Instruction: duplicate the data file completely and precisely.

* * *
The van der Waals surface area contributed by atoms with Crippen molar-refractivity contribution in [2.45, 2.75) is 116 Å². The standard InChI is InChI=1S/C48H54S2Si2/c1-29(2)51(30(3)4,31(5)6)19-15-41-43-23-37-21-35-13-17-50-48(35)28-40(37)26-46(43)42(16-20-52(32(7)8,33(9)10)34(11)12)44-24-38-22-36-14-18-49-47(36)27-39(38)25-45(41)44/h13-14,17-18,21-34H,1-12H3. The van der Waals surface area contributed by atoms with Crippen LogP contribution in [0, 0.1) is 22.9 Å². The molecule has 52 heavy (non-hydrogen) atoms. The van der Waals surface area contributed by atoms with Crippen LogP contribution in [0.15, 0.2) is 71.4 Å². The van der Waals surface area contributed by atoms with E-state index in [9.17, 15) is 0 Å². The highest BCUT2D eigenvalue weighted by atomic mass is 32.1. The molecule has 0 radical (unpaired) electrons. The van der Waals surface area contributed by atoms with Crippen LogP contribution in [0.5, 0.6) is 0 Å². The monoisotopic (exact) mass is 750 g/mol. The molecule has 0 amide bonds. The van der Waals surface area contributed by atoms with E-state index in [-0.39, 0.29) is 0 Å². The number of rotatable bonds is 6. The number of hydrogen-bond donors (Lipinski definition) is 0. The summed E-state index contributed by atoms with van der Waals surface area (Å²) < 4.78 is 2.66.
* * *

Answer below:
The van der Waals surface area contributed by atoms with Crippen molar-refractivity contribution in [2.45, 2.75) is 116 Å². The standard InChI is InChI=1S/C48H54S2Si2/c1-29(2)51(30(3)4,31(5)6)19-15-41-43-23-37-21-35-13-17-50-48(35)28-40(37)26-46(43)42(16-20-52(32(7)8,33(9)10)34(11)12)44-24-38-22-36-14-18-49-47(36)27-39(38)25-45(41)44/h13-14,17-18,21-34H,1-12H3. The van der Waals surface area contributed by atoms with Crippen LogP contribution in [0, 0.1) is 22.9 Å². The molecule has 52 heavy (non-hydrogen) atoms. The van der Waals surface area contributed by atoms with Crippen LogP contribution in [0.15, 0.2) is 71.4 Å². The van der Waals surface area contributed by atoms with E-state index in [9.17, 15) is 0 Å². The highest BCUT2D eigenvalue weighted by atomic mass is 32.1. The molecule has 0 radical (unpaired) electrons. The van der Waals surface area contributed by atoms with Crippen LogP contribution in [0.5, 0.6) is 0 Å². The monoisotopic (exact) mass is 750 g/mol. The molecule has 0 amide bonds. The van der Waals surface area contributed by atoms with E-state index in [-0.39, 0.29) is 0 Å². The number of rotatable bonds is 6. The number of hydrogen-bond donors (Lipinski definition) is 0. The summed E-state index contributed by atoms with van der Waals surface area (Å²) < 4.78 is 2.66.